Aníbal Pérez-Liñán, a professor of political science and global affairs at the University of Notre Dame, has been named director of the Kellogg Institute for International Studies in the Keough School of Global Affairs effective July 1. He will succeed Paolo Carozza, who is stepping down after completing two five-year terms as director of the institute.
Pérez-Liñán has a long history with the Kellogg Institute, beginning in 1994 when he was a doctoral student at the University of Notre Dame, receiving a Kellogg Dissertation Year Fellowship in 1998. He returned to Kellogg as a visiting fellow in 2007-08 and again as Distinguished Research Affiliate in 2015-17.
“The Kellogg Institute is a unique community of scholars and a center of research excellence,” Pérez-Liñán said. “It was my long-standing connection to Kellogg that drew me back to Notre Dame in 2018, and I am delighted to have the opportunity to lead the Kellogg Institute in 2022.”
An accomplished teacher and widely cited scholar of processes of democratization, political instability and the rule of law in new democracies, Pérez-Liñán is one of two principal investigators for the Notre Dame Reparations Design and Compliance Lab, a Policy and Practice Lab of the Kellogg Institute and the Klau Center for Civil and Human Rights.
“Aníbal’s areas of expertise and intellectual leadership could not be more timely for the Keough School’s growth as an influential site of global research, policy and practice,” said R. Scott Appleby, the Marilyn Keough Dean of the Keough School of Global Affairs. “An authority on Latin American societies, politics and governance, Aníbal stands squarely in the Kellogg Institute’s renowned tradition of pioneering study of democratization — and the challenges to it — in Latin America and beyond. And he is dedicated to continuing and extending Kellogg’s building of excellence in the study of development and democracy in Africa as well as in Latin America.”
Also noting Pérez-Liñán’s strong international reputation as a leading expert on Latin American democracy, Sarah A. Mustillo, the I.A. O’Shaughnessy Dean of Notre Dame’s College of Arts and Letters, called him “the most outstanding choice” to lead the Kellogg Institute.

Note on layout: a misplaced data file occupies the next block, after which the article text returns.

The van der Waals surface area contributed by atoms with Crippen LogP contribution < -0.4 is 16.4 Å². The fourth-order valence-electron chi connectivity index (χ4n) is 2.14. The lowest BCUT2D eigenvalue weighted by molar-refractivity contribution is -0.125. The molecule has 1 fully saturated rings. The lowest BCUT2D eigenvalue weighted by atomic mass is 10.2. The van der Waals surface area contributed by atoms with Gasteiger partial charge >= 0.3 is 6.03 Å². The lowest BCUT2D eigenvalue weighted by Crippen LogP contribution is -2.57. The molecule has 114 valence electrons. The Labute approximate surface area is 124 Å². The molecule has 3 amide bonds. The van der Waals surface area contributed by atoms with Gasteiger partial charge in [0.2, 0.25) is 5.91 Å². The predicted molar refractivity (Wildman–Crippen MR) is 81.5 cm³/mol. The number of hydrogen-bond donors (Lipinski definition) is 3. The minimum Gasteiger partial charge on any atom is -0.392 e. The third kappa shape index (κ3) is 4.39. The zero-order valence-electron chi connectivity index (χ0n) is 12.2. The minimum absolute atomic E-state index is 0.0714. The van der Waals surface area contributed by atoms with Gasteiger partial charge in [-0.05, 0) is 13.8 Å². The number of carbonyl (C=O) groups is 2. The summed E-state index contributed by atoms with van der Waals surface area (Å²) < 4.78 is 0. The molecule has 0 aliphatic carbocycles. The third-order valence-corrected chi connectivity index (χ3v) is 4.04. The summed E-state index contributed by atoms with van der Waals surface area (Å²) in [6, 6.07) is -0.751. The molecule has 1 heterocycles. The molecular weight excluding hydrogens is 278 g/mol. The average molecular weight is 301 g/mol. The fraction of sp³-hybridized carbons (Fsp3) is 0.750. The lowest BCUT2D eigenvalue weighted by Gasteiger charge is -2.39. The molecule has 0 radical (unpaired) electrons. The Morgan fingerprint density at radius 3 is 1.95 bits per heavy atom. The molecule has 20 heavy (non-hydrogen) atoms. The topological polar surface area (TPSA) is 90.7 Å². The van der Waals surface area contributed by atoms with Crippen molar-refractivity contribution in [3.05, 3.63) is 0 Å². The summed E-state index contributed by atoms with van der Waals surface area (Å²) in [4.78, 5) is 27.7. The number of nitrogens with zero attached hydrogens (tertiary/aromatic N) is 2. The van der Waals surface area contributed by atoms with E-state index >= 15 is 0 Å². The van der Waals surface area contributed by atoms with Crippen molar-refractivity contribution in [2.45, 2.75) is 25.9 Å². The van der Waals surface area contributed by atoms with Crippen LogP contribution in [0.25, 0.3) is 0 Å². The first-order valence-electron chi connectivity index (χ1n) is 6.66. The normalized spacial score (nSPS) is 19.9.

“As a faculty member in our Department of Political Science, Aníbal is well known as an innovative researcher, a thoughtful colleague, a dedicated mentor and a generous collaborator,” Mustillo said. “I look forward to working with him in this new role and continuing to strengthen the student and faculty connections between the College of Arts and Letters and the Kellogg Institute.”
“Aníbal Pérez-Liñán is widely admired by students, staff members and his colleagues at Notre Dame and across the discipline of political science,” said Kellogg Faculty Fellow Scott Mainwaring, one of Pérez-Liñán’s research partners and co-author of their award-winning book, “Democracies and Dictatorships in Latin America” (Cambridge University Press). “He has an exceptional ability to get along with very different publics and to get things done.”
Pérez-Liñán is also the author of “Presidential Impeachment and the New Political Instability in Latin America” (Cambridge University Press) and more recently published a series of journal articles on democratic backsliding in Latin America and threats to democracy in the 21st century.
Pérez-Liñán recently served as editor-in-chief of the Latin American Research Review, the scholarly journal of the Latin American Studies Association, and as co-editor, with Carozza, of the Kellogg Series on Democracy and Development published by University of Notre Dame Press. His research has been funded by the National Science Foundation, the United States Agency for International Development, the Inter-American Development Bank, Uruguay’s National Agency for Research and Innovation and Paraguay’s National Council of Science and Technology.
“I owe a great debt to the Kellogg Institute,” Pérez-Liñán said. “In many ways, my Kellogg experiences and connections have shaped my whole career. I have known every director of the institute throughout the years, and I am grateful for their leadership. I recognize the challenges and opportunities that lie ahead, and this is my opportunity to pay forward what has been given to me.”
The Kellogg Institute for International Studies, part of the Keough School of Global Affairs at the University of Notre Dame, promotes research excellence on critical global challenges, with a particular focus on democracy and human development. Building on a core interest in Latin America and Africa, Kellogg fosters research on the developing world and beyond. Supporting the research and educational mission of the University by engaging faculty, students and visiting scholars in a supportive intellectual community, the institute helps to project the University onto the global stage.
Originally published at news.nd.edu.